You might have been wondering whose meeting you were attending on Tuesday as school issues came up at the meetings of the Wake County school board and county commissioners.
As noted in today's article, commissioners voiced their concerns about the school system proposal's to add unarmed private security officers to every elementary school. As noted in today's article by Josh Shaffer, school board members reacted to the school issues that the commissioners were voting on as part of their 2013 State Legislative Agenda.
All this suggests a rocky road ahead as they work together on the bond issue and school funding.
Things got started at the beginning of the commissioners meeting where Republican Vice Chairman Phil Matthews tried to amend the meeting agenda to discuss the school security guard proposal. Matthews said it urgently needed addressing.
"I'm all about having security officers, but they need to be armed," Matthews said. "I can't see where an unarmed security officer is going to be able to protect any child."
Asked for an opinion, County Manager David Cooke said the school board was within its authority to spend the $835,000 for security in the current budget year.
Democratic Commissioner Betty Lou Ward suggested the matter would be better handled in a conversation among school board members and the commission. While agreeing, Republican member Paul Coble said the proposal showed skewed priorities on the part of the school board. People entering the county courthouse have to pass armed guards, he noted.
"What's more important than our children?" Coble asked. "If we need guards, they ought to be armed. Ultimately, there's going to be further discussion on their budget about how they are going to spend this money going forward."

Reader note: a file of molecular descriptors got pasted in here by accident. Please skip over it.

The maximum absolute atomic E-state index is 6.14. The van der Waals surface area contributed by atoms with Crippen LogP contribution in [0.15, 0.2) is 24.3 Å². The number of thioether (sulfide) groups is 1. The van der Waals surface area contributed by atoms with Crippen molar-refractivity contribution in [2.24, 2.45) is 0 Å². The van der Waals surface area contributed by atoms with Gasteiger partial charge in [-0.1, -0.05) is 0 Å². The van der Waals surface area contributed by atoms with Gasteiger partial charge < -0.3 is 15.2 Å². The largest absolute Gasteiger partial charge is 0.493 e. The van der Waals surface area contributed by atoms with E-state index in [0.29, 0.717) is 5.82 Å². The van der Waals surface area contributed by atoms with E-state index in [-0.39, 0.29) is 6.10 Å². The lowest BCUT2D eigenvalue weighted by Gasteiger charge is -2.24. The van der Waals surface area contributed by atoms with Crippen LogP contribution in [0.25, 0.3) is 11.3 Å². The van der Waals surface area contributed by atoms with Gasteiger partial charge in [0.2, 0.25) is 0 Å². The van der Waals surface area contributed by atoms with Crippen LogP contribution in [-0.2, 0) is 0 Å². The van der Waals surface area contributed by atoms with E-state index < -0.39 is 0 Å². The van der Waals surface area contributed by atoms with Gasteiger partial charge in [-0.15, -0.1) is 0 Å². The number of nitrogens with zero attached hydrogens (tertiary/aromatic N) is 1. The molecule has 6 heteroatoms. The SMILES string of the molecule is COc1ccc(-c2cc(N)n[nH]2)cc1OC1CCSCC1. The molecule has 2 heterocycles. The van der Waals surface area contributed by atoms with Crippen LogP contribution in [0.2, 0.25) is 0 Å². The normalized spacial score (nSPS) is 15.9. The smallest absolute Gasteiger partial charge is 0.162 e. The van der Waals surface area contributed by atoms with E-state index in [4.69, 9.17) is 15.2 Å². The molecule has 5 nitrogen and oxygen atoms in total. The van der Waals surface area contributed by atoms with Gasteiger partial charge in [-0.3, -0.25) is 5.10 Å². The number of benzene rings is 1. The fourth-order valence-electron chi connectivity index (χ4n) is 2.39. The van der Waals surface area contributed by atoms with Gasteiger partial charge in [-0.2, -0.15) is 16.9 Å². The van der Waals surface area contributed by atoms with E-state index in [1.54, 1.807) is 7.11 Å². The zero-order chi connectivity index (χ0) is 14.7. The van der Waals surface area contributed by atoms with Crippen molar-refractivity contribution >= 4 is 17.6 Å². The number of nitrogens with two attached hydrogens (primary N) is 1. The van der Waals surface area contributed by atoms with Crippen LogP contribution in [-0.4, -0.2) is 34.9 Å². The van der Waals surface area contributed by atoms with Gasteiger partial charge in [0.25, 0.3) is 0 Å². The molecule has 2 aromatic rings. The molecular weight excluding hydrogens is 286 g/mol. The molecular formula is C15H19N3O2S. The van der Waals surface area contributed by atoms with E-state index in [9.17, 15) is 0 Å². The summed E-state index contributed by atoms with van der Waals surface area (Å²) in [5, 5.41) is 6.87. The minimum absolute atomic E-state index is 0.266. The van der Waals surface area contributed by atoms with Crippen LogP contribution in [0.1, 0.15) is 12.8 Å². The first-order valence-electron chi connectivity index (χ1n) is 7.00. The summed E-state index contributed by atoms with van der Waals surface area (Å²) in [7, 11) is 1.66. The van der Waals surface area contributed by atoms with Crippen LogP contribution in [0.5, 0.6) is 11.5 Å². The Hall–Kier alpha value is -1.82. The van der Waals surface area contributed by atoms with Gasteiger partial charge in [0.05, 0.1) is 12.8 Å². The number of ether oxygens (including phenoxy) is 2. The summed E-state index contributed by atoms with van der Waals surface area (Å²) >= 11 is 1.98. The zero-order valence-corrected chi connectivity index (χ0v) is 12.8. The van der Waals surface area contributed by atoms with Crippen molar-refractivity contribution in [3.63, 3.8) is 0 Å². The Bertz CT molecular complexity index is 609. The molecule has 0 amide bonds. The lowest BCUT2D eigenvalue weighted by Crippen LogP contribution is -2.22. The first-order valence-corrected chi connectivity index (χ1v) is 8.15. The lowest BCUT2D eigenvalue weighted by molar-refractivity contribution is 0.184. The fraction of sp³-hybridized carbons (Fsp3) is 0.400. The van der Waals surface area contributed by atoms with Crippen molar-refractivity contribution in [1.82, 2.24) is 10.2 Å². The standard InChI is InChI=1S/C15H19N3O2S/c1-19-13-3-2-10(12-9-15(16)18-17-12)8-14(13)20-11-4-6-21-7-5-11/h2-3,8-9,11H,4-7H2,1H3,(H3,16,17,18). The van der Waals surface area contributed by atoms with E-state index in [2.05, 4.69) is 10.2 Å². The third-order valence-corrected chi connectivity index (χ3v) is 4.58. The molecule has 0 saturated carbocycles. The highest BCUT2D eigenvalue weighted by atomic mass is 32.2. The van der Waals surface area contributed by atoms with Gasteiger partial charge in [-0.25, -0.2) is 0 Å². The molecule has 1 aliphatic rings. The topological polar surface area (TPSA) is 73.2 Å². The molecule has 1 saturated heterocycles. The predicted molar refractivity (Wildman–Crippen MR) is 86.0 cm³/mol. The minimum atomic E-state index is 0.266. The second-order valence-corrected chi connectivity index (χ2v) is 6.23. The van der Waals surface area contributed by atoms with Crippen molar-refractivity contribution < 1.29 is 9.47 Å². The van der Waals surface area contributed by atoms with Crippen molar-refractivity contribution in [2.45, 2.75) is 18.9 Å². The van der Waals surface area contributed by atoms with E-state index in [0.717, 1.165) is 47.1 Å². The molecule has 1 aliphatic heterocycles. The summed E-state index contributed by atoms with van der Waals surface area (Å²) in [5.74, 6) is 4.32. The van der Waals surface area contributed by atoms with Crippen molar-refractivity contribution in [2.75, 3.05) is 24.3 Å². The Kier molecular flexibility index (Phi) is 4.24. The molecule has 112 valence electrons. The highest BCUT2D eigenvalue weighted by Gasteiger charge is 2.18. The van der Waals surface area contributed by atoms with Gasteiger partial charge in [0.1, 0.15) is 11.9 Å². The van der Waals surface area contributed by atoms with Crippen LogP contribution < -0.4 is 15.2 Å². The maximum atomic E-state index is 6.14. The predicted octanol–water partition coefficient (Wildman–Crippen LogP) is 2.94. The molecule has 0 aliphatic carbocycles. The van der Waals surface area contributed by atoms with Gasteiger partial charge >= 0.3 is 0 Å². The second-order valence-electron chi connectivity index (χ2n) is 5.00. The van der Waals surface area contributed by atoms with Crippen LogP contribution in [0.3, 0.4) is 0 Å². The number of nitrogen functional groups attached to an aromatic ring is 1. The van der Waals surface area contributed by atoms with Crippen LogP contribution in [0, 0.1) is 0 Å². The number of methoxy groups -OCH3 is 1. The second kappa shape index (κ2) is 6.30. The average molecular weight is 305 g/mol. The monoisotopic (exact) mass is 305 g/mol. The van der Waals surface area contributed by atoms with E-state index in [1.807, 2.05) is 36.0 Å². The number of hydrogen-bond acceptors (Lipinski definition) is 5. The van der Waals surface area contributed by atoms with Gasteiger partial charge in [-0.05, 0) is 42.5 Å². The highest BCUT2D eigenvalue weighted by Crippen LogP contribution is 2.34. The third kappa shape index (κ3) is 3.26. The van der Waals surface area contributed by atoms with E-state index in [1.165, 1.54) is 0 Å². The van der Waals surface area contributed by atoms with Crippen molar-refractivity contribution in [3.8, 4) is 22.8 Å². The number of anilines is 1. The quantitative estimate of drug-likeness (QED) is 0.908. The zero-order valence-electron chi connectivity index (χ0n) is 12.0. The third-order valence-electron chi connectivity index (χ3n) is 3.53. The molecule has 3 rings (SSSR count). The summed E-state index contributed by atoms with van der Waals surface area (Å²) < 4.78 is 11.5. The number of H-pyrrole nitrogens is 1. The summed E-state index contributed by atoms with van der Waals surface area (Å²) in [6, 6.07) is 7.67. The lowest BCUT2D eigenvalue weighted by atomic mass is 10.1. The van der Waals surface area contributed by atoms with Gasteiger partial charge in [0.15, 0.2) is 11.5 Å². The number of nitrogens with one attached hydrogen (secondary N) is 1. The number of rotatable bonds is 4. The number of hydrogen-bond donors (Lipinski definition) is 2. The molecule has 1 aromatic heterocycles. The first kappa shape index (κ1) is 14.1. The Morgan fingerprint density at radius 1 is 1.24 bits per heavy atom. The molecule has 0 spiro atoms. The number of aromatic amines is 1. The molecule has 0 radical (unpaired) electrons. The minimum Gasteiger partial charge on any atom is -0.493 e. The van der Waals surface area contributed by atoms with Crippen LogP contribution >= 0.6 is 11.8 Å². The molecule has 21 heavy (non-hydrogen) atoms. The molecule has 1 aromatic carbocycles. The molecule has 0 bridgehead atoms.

Republican Commissioner Tony Gurley linked the security issue with the district having its own fund balance. He said this is a good example of what happens when a body such as the school board has $30 million sitting in an account.
Gurley said using the fund balance to pay for the unarmed guards is "the same attitude" that the school board had when it dipped into it to pay Tony Tata's separation agreement as superintendent.
"It's another example of the misuse of fund balance and I don't believe they should have a fund balance at all," Gurley said.
Without a vote, the board agreed that board chairman Joe Bryan would call school board chairman Keith Sutton to discuss the proposal. Since the school board tabled the issue, it's uncertain whether this discussion is still needed.
Commissioners then got on with the adoption of the 2013 State Legislative Agenda. The Republican majority passed asking for state legislative changes to allow for at large-school board elections, for commissioners to own schools and to be able to give money to help charter schools build their facilities.
Several times, Ward called for more dialogue with the school board, saying Tuesday’s votes would upset the school board and further sour relations with them.
Gurley noted that the commission has sought some of these changes for years, in some cases a decade, and has seen the school board give no ground.
“I don’t think they’re going to support this,” Gurley said.
GOP commissioners want to have four of the nine school board seats be elected at large. This would mean voters would decide on a majority of seats as they'd get the vote for the person from their district and the four at-large members.
Republican commissioners said they want the change because voters in Wake County feel underrepresented. A school board member might not give priority to a parent whose child goes to school in his district, but whose parents live and vote in another.
“People want to vote for more than one school board member,” Bryan said.
Commissioner James West, a Democrat, called such a shift “politically volatile” and said that no one he has spoken to supports it.